Then, I have only activated filter number 1 in below code. Which will filter stocks with a PE ratio lower than 30, PS ratio lower than 20, PB ratio lower than 20 and price to FCF lower than 20.

Next, we sort by companies with the lowest Price to Earnings ratio. The idea is to keep only 8 companies.

Finally, lets also compute and add as a new row the median of the industry for each of the financial ratios.

#keep only companies with a PE higher than 10
price_earnings = all_measures[all_measures['pe'] > 0]

#filter option 1
price_earnings = price_earnings[(price_earnings['pe'] < 30) & (price_earnings['ps'] < 20) & (price_earnings['pb'] < 20) & (price_earnings['ptoFCF'] < 20)]

#filter option 2
#price_earnings = price_earnings[(price_earnings['pe'] < 20) & (price_earnings['revenue_growht_4qrts'] > 10)]

#Sort entities to show companies with lower PE ratio first
price_earnings = price_earnings.sort_values('pe')
#keep only 8 companies:
price_earnings = price_earnings[0:8]

#calculate industry median for each of the ratios: 
price_earnings.loc[-1] = all_measures.median()
#rename the column
price_earnings.rename(index={-1: "median_industry"},inplace=True)

Python Stock Analyser
Python Stock Analyser

The image above shows our filtered results. It is a bit small but hopefully you are able to replicate the analysis so that you have the Pandas DataFrame in real size.

The most promising company as per the financial ratios and our defined filters seems to be Intel (INTC):

  • Price to Earnings ratio of 7 compared to an industry median of 29.
  • Price to Sales ratio of 2.7 compared to a 5.71 in the industry.

However, when performing some extra analysis, we find out that Intel may not be such a good option to invest in after all:

  • Intel revenue growth in last 4 quarters of 2.8% is significantly lower than that of the industry (4.32%).
  • Also, earnings is showing a negative growth of 14% compared to one year ago.

In addition, by reading the latest financials published last week. We find that Intel is having problems with the new generation chips and that its main competitor, Advanced Micro Devices AMD, seems to be getting some advantage over Intel.

Plotting the Filtered Stocks

The last step of our industry analyser tool is to plot the results. That way, we can easily visualise and compare between the stocks within the selected industry or sector:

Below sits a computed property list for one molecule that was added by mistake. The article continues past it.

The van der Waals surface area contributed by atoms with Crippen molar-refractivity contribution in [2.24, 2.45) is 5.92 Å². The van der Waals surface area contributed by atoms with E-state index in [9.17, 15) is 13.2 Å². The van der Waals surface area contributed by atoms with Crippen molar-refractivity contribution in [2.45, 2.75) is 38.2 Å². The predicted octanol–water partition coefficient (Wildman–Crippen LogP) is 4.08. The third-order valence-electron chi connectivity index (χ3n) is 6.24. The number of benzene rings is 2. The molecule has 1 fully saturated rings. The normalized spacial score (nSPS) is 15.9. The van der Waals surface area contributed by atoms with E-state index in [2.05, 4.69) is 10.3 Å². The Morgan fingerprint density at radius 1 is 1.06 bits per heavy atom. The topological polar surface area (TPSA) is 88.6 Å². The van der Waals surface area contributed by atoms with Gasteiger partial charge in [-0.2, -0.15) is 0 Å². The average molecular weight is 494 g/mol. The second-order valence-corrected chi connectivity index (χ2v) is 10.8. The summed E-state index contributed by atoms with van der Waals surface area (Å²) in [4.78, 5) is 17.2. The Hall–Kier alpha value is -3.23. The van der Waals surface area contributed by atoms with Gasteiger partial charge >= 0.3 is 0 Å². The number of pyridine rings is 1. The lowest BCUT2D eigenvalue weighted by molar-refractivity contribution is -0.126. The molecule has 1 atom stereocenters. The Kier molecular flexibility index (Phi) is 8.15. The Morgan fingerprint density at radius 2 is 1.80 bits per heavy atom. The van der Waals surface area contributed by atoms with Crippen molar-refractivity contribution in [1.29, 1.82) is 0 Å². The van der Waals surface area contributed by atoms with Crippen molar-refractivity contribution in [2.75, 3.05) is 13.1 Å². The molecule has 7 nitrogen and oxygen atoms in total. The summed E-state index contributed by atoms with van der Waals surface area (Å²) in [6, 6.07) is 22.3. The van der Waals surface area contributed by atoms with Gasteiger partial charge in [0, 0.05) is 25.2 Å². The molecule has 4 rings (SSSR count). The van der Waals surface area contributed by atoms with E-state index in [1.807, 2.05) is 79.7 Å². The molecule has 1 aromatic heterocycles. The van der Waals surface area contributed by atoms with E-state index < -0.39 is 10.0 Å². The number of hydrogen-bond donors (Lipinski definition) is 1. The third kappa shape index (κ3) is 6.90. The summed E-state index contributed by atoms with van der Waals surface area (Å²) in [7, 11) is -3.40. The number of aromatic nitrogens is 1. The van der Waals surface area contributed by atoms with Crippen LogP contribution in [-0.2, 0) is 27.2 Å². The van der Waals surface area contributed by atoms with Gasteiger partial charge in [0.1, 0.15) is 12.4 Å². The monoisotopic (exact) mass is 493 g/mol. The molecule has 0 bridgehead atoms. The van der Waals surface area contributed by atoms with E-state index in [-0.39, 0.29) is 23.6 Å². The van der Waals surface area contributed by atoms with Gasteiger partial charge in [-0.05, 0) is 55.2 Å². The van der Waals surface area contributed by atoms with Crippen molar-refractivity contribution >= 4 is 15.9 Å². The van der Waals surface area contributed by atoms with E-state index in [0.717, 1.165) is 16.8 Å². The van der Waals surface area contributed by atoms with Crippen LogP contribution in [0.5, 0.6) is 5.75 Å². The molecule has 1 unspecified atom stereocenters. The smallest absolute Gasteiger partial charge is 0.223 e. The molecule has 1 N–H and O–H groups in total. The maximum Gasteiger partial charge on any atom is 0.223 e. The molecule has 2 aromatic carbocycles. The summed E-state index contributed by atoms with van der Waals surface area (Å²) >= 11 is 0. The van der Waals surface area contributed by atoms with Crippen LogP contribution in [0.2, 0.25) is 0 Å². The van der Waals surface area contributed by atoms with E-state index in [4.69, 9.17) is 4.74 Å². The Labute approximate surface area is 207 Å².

Industry Analysis Visualisation
Industry Analysis Visualisation

Wrapping Up

We have built an amazing tool to perform an industry analysis with Python. Some websites are charging a crazy amount of money for a similar service. Here, we have built it ourselves and we can customise it to our needs!

My advise is to use the tool as a screener to find interesting stocks in an industry. However, do not invest in any stock by simply applying this analysis. You must perform some additional research on the selected company.

For example, check what is the value of the stock based on some valuation methods. For that, you can use the DCF method that we build in my previous post.

Also, read the latest company financial report to see how the company sees its future outlook. Google also the company to find out if it is facing some legal challenges or any other negative surprises.

In addition, I also advise to do some due diligence on the company managers. Finally, consider how the current economy cycle is affecting the selected company.

The last piece of advise is to have a look at the company insider trading transactions of the company. If insiders are buying stocks may be a good sign. You can use GuruFocus to have a look at companies insider trade or have a look at some of my posts where I show how to get insider trading information using Python.

6 thoughts on “Industry Analysis with Python

  1. Building a Tool to Analyse Industry Stocks with Python”

    i love what you are doing keep it up
    Please what and what do i need to install on my windows 10 laptop to get this pyhon script running?
    Thanks in anticipation

    1. Hi,

      Thanks for your comment. Actually, you can try to use google colab through google drive. That is the exact setup that I have for my videos.
      That way you can run the code without having to install Python.

      Hope that helps

  2. Excellent article! It might worth adding F-score too into the picture, and combining the selected metrics into a custom score, order it descending, it helps automatic preselection, of course manual work cannot be spared out.

    Unless we use a sentiment score included API, there are a few nowadays. Of course not the dumb twitter AI ones.

    DCF seems way to complex, I would use MA on profit/margin and extrapolate it one Q.
    That could filter out covid tainted reports.

  3. Hi,
    This is a great article and tips for quick tangible results, thanks a lot for what you’re doing and sharing. I think there’s a small mistake in the first http call with the marketcapmorethan variable name. Looking forward to the next article !

    1. Thanks for following! I am not sure if Nifty stocks is included in the financialmodelingprep. You may want to have a look at the documentation. Then, you can adapt the code accordingly